The tremendous growth of the renting and leasing industry has the auto industry in a dilemma. On the one hand, automakers are happy with the continued growth of renting and leasing companies because be means increased sales. To this end, many auto companies are actively promoting and encouraging leasing and renting. On the other hand, many auto industry executives are concerned about the mushrooming leasing and rental business because they see it as a potential threat to the auto distribution system.
The concern in the auto industry revolves around the growth the finance leasing. Under the finance lease, the lessee is responsible for depreciation, maintenance and insurance. The leasing company does little more than buy and sell the vehicles plus offer specialized administrative services. The lessee generally is billed on the basis on a reserve for depreciation which usually runs 2 or 2½ per cent per month plus a yearned charge. When the cars are sold there is a final accounting whereby the lessee is either credited or debited the difference in sale price versus the remaining book value.
Because of the initial attractiveness of non-maintenance, finance leasing is growing by leaps and bounds. Some of the larger maintenance-type leasing companies are expanding in the area of finance leasing and one auto company, possibly as a portent of what is to come, is testing a finance lease program on the West Coast.
On the surface it would appear that finance leasing is just part of the natural evolution of the leasing business. Certainly, the number of vehicles under a finance lease today is not too significant. However, if the growth continues in the years ahead as it has in the past few years, the number of cars out on finance lease would represent an important percentage of industry sales and would create special problems for auto dealers.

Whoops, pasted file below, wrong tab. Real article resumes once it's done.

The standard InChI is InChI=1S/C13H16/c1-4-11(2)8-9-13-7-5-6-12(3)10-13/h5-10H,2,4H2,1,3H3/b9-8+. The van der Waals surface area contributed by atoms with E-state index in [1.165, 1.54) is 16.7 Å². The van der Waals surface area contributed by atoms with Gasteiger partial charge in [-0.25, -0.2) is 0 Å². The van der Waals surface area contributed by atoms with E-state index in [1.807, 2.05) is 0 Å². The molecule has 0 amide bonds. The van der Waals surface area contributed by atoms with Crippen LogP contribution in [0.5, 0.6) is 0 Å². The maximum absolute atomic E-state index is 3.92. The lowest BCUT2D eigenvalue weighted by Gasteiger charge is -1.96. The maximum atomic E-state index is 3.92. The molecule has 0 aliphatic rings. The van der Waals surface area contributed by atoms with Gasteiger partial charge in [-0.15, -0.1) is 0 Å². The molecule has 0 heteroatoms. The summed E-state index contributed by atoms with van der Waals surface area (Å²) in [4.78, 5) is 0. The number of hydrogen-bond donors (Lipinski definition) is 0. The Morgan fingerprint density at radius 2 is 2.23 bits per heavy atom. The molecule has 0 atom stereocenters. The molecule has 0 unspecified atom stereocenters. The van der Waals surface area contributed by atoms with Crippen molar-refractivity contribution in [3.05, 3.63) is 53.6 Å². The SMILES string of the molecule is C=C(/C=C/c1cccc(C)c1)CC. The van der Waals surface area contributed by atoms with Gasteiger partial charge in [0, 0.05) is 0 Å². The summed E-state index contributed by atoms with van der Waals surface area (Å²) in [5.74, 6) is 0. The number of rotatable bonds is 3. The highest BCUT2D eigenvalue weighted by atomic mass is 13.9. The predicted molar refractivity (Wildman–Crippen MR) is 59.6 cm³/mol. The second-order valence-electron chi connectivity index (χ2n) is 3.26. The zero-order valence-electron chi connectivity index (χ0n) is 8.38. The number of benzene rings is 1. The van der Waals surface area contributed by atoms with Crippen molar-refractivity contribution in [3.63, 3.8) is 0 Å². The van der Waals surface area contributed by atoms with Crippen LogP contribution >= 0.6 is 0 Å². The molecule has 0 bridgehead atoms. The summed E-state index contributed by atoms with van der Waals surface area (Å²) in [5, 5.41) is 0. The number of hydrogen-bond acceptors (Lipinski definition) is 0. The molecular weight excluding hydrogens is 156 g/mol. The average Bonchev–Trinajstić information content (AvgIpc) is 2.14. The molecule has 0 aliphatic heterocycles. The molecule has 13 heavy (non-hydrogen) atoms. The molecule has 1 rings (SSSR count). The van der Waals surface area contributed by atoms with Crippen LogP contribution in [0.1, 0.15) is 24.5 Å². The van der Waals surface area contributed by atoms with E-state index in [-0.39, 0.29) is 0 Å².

For example, let us say that finance leasing becomes so popular that it can be sold by a man with a telephone, a table and a chair - no showroom, on service facilities and no real customer service. The finance lease salesman would just call professional men and the public in general and offer a new car every year for what is a ridiculously low monthly payment in comparison to a full two year maintenance type lease. The auto dealer would then be burdened with the services and complaints on a increased number of cars which he did not have a chance to sell in the first place.
It stands to reason that a continued increase in the number of cars distributed to the public through outlets other than dealers would have an adverse affect on the dealer network structure. The typical auto dealer would see his volume and profit remaining stable, if not declining, while demand for service would remain constant with the total car registrations. And, while it need not be so, most auto dealers lose money on their service operations.
Leasing companies, mindful of depreciation, constantly pressure auto companies for earl model year delivery. An automaker's first responsibility at new car time is to fill dealer pipelines, But as the leasing company grow bigger than the average dealer, the pressure by the lasing company possibly might influence the auto company in regard to its responsibility.